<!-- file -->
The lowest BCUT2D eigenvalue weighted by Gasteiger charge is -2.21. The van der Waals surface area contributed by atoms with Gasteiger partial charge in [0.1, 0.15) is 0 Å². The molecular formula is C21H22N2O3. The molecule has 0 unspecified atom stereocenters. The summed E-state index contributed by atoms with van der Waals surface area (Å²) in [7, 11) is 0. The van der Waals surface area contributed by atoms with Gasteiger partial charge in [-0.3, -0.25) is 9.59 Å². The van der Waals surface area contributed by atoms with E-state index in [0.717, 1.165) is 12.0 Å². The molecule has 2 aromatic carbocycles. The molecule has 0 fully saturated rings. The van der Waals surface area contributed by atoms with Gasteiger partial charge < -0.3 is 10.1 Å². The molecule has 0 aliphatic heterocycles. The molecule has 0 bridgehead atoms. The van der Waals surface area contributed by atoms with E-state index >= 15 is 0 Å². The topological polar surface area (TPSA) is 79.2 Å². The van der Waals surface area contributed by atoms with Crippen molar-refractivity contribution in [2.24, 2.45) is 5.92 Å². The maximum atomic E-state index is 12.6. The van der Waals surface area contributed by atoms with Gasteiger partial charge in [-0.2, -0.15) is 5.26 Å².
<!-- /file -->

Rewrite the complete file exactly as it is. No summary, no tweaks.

The lowest BCUT2D eigenvalue weighted by Gasteiger charge is -2.21. The van der Waals surface area contributed by atoms with Gasteiger partial charge in [0.1, 0.15) is 0 Å². The molecular formula is C21H22N2O3. The molecule has 0 unspecified atom stereocenters. The summed E-state index contributed by atoms with van der Waals surface area (Å²) in [7, 11) is 0. The van der Waals surface area contributed by atoms with Gasteiger partial charge in [-0.3, -0.25) is 9.59 Å². The van der Waals surface area contributed by atoms with E-state index in [0.717, 1.165) is 12.0 Å². The molecule has 2 aromatic carbocycles. The molecule has 0 fully saturated rings. The van der Waals surface area contributed by atoms with Gasteiger partial charge < -0.3 is 10.1 Å². The molecule has 0 aliphatic heterocycles. The molecule has 0 bridgehead atoms. The van der Waals surface area contributed by atoms with E-state index >= 15 is 0 Å². The topological polar surface area (TPSA) is 79.2 Å². The van der Waals surface area contributed by atoms with Crippen molar-refractivity contribution in [2.24, 2.45) is 5.92 Å². The maximum atomic E-state index is 12.6. The van der Waals surface area contributed by atoms with Gasteiger partial charge in [-0.2, -0.15) is 5.26 Å².